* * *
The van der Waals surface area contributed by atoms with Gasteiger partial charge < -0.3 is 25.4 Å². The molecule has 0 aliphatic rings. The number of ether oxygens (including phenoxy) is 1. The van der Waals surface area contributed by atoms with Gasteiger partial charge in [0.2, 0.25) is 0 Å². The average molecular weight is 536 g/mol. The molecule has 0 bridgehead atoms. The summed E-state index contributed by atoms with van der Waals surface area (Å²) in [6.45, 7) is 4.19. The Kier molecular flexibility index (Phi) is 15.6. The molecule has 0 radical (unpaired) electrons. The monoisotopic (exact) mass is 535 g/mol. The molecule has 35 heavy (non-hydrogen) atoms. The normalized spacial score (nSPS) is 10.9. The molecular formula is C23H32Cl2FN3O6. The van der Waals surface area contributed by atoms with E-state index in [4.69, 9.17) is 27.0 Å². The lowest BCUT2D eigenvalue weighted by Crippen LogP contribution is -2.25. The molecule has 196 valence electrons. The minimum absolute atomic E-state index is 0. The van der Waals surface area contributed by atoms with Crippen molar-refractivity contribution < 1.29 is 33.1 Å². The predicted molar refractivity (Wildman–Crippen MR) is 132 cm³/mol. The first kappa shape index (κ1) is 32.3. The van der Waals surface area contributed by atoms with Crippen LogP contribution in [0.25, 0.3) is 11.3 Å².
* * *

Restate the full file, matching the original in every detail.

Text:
The van der Waals surface area contributed by atoms with Gasteiger partial charge < -0.3 is 25.4 Å². The molecule has 0 aliphatic rings. The number of ether oxygens (including phenoxy) is 1. The van der Waals surface area contributed by atoms with Gasteiger partial charge in [0.2, 0.25) is 0 Å². The average molecular weight is 536 g/mol. The molecule has 0 bridgehead atoms. The summed E-state index contributed by atoms with van der Waals surface area (Å²) in [6.45, 7) is 4.19. The Kier molecular flexibility index (Phi) is 15.6. The molecule has 0 radical (unpaired) electrons. The monoisotopic (exact) mass is 535 g/mol. The molecule has 35 heavy (non-hydrogen) atoms. The normalized spacial score (nSPS) is 10.9. The molecular formula is C23H32Cl2FN3O6. The van der Waals surface area contributed by atoms with E-state index in [4.69, 9.17) is 27.0 Å². The lowest BCUT2D eigenvalue weighted by Crippen LogP contribution is -2.25. The molecule has 196 valence electrons. The minimum absolute atomic E-state index is 0. The van der Waals surface area contributed by atoms with Crippen molar-refractivity contribution < 1.29 is 33.1 Å². The predicted molar refractivity (Wildman–Crippen MR) is 132 cm³/mol. The first kappa shape index (κ1) is 32.3. The van der Waals surface area contributed by atoms with Crippen LogP contribution in [0.25, 0.3) is 11.3 Å².